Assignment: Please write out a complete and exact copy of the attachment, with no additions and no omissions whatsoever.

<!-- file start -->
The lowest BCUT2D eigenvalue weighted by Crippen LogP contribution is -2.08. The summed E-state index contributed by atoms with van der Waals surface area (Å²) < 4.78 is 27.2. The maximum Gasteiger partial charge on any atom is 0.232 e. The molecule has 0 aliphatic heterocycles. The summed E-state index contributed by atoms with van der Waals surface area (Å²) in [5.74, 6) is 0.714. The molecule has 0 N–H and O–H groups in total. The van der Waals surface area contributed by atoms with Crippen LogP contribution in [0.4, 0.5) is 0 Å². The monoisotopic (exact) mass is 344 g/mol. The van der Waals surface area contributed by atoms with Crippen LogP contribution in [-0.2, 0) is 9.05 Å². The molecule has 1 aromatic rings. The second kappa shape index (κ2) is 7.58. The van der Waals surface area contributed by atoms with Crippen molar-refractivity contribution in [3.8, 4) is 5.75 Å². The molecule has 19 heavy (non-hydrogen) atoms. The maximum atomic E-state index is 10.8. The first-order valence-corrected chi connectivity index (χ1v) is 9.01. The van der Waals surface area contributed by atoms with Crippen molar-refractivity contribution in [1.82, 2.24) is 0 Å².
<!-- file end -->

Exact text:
The lowest BCUT2D eigenvalue weighted by Crippen LogP contribution is -2.08. The summed E-state index contributed by atoms with van der Waals surface area (Å²) < 4.78 is 27.2. The maximum Gasteiger partial charge on any atom is 0.232 e. The molecule has 0 aliphatic heterocycles. The summed E-state index contributed by atoms with van der Waals surface area (Å²) in [5.74, 6) is 0.714. The molecule has 0 N–H and O–H groups in total. The van der Waals surface area contributed by atoms with Crippen LogP contribution in [0.4, 0.5) is 0 Å². The monoisotopic (exact) mass is 344 g/mol. The van der Waals surface area contributed by atoms with Crippen LogP contribution in [-0.2, 0) is 9.05 Å². The molecule has 1 aromatic rings. The second kappa shape index (κ2) is 7.58. The van der Waals surface area contributed by atoms with Crippen molar-refractivity contribution in [3.8, 4) is 5.75 Å². The molecule has 19 heavy (non-hydrogen) atoms. The maximum atomic E-state index is 10.8. The first-order valence-corrected chi connectivity index (χ1v) is 9.01. The van der Waals surface area contributed by atoms with Crippen molar-refractivity contribution in [1.82, 2.24) is 0 Å².